What is a True Hero?

I was speaking to my friend Emily, we were sharing our ideas for our editorials.  As I began to lecture about my topic, I asked her, what does it mean to be a hero?  She began with a few sentences that I agreed with. And then she ended with saying that a hero is someone who saves someone else.  I then realized that we really don’t understand who heroes are, and if we do, we don’t value them enough.

We don’t see the heroes that encompass us, we can’t see that even though they may be just an average person, they undeniably possess heroic qualities that we just aren’t able to perceive on the surface.   “Anyone can be a hero- it’s your choice, service to others in need, done without wanting a reward,” says researchers from Greater Good Science Center at UC Berkeley. Someone who you admire is a hero, not just someone on the news who found a lost dog for a reward.  It’s not our faults, it is society’s. Children look up to their parents, they believe and follow their habits. If a parent doesn’t show their child to appreciate others, it’s difficult to get the message across.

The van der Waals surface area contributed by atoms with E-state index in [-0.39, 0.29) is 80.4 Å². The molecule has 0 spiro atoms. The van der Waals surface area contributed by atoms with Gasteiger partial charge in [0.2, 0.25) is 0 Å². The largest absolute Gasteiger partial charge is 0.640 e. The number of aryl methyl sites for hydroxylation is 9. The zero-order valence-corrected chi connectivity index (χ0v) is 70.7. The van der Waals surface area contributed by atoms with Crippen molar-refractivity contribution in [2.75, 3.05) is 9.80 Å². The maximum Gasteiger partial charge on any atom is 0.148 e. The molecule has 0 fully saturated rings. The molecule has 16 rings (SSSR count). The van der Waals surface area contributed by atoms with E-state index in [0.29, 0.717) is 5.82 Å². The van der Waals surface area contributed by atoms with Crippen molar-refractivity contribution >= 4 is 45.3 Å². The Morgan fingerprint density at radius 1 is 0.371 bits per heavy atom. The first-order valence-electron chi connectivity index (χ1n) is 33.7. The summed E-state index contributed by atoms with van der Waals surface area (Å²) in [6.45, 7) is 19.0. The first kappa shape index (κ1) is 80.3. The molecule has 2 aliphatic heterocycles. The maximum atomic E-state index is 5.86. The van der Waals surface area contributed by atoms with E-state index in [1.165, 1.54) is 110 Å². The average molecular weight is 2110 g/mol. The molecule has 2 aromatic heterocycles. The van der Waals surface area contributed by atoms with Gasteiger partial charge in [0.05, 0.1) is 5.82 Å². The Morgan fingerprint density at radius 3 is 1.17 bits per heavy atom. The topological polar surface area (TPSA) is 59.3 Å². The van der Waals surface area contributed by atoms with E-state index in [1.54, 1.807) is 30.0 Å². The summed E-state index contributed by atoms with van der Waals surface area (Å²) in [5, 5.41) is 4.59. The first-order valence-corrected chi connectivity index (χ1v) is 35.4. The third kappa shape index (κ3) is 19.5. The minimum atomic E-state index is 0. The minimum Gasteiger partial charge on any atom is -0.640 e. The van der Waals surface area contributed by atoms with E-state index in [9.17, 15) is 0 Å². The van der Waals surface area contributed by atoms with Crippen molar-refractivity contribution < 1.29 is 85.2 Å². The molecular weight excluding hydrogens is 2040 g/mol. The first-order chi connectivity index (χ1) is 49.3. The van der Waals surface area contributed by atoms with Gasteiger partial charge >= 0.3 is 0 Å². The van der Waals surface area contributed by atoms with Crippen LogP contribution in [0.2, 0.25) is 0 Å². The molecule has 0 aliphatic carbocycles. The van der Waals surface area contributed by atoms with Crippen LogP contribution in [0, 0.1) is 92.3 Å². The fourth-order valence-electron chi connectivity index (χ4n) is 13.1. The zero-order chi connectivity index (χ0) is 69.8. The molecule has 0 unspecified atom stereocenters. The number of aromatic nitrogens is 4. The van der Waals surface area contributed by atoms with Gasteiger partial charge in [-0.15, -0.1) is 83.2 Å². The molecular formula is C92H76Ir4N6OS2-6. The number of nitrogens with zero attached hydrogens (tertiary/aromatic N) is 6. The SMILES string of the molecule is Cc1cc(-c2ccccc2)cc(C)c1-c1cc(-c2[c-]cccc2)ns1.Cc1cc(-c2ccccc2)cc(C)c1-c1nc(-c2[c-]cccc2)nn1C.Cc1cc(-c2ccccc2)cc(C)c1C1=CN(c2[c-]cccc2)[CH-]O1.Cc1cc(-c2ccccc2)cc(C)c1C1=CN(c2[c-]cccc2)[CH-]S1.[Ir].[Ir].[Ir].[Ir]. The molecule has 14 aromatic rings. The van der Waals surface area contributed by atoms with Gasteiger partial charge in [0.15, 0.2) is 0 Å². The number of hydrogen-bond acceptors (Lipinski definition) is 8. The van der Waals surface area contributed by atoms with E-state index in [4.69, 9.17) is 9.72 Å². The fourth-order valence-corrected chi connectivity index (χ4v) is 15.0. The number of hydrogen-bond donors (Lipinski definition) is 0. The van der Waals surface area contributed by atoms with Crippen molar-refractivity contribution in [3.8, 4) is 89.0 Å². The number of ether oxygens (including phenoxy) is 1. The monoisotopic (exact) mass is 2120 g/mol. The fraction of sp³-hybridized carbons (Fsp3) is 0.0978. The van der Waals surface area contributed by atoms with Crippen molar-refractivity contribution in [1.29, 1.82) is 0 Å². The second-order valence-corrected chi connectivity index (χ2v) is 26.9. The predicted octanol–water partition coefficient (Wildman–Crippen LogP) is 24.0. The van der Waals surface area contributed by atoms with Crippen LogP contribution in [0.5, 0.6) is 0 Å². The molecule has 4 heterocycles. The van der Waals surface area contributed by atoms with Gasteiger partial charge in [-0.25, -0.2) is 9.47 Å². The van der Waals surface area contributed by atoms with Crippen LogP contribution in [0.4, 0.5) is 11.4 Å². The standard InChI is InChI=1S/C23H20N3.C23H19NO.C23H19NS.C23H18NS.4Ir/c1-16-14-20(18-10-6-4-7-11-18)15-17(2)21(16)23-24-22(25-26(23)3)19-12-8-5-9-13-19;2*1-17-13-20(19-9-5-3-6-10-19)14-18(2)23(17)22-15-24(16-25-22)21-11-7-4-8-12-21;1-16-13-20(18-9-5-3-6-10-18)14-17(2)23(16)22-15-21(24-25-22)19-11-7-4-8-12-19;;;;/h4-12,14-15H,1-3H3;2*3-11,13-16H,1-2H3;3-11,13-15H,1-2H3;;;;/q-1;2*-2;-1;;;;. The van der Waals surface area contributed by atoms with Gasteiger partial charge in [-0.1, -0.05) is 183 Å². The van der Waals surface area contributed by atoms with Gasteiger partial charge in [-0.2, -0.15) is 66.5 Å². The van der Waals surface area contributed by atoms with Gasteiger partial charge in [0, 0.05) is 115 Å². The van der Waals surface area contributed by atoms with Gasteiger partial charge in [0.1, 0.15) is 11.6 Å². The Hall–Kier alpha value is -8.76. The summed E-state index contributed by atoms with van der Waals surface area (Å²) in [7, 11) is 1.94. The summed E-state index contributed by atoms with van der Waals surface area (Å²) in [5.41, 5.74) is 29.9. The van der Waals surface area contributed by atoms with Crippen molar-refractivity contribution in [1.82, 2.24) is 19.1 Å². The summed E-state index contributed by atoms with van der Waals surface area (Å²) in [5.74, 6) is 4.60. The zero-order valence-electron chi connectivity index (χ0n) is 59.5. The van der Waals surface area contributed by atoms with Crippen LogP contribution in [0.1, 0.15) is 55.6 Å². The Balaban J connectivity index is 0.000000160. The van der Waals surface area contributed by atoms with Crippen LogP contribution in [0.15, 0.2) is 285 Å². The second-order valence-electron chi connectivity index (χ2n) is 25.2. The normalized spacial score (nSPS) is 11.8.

If we were taught to appreciate the people around us every day, everyone would be just a little more content.  It’s exciting to know that someone looks up to you. If we could just gaze a little closer at the qualities that others don’t see in our friends, family, classmates, and teachers, we could understand others in an even deeper and thoughtful way than we already do.  A teacher, for example, is a hero. They pass knowledge onto us and help us learn to become better people, hard workers, and help us to make connections with others.  Being a true hero is an undramatic and simple act that can help change to world.

A heroic act does not require a reward or newspapers or television, just knowing that you did something admirable should be enough of a reward.  “Historians and sociologists say the authentic American heroes are ones who withstand the test of time, actions testify greatness, visions help transform the world,” states the New York Times.  These qualities can be found in the people who surround us daily, they are admirable no matter what. I want you to ruminate about the heroes in your life, the ones that you see and interact with daily, thank them, and appreciate them.  You very well may be a hero in someone else’s eyes.

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